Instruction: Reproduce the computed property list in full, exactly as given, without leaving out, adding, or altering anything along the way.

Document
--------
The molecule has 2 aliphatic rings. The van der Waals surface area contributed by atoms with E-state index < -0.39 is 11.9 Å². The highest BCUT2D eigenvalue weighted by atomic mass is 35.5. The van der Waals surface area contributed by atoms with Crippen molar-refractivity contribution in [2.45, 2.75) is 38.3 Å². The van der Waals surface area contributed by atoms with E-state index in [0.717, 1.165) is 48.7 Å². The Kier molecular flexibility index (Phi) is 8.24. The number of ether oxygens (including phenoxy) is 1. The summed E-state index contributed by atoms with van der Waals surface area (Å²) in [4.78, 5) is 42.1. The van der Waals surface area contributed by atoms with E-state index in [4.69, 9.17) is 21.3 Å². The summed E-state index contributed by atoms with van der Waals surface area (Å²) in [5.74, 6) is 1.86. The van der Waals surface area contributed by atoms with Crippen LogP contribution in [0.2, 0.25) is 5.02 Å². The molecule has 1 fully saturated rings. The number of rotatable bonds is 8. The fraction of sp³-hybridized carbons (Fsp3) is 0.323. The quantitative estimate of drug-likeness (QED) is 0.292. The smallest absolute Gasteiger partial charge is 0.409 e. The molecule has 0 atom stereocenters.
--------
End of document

The molecule has 2 aliphatic rings. The van der Waals surface area contributed by atoms with E-state index < -0.39 is 11.9 Å². The highest BCUT2D eigenvalue weighted by atomic mass is 35.5. The van der Waals surface area contributed by atoms with Crippen molar-refractivity contribution in [2.45, 2.75) is 38.3 Å². The van der Waals surface area contributed by atoms with E-state index in [0.717, 1.165) is 48.7 Å². The Kier molecular flexibility index (Phi) is 8.24. The number of ether oxygens (including phenoxy) is 1. The summed E-state index contributed by atoms with van der Waals surface area (Å²) in [4.78, 5) is 42.1. The van der Waals surface area contributed by atoms with E-state index in [4.69, 9.17) is 21.3 Å². The summed E-state index contributed by atoms with van der Waals surface area (Å²) in [5.74, 6) is 1.86. The van der Waals surface area contributed by atoms with Crippen LogP contribution in [0.2, 0.25) is 5.02 Å². The molecule has 1 fully saturated rings. The number of rotatable bonds is 8. The fraction of sp³-hybridized carbons (Fsp3) is 0.323. The quantitative estimate of drug-likeness (QED) is 0.292. The smallest absolute Gasteiger partial charge is 0.409 e. The molecule has 0 atom stereocenters.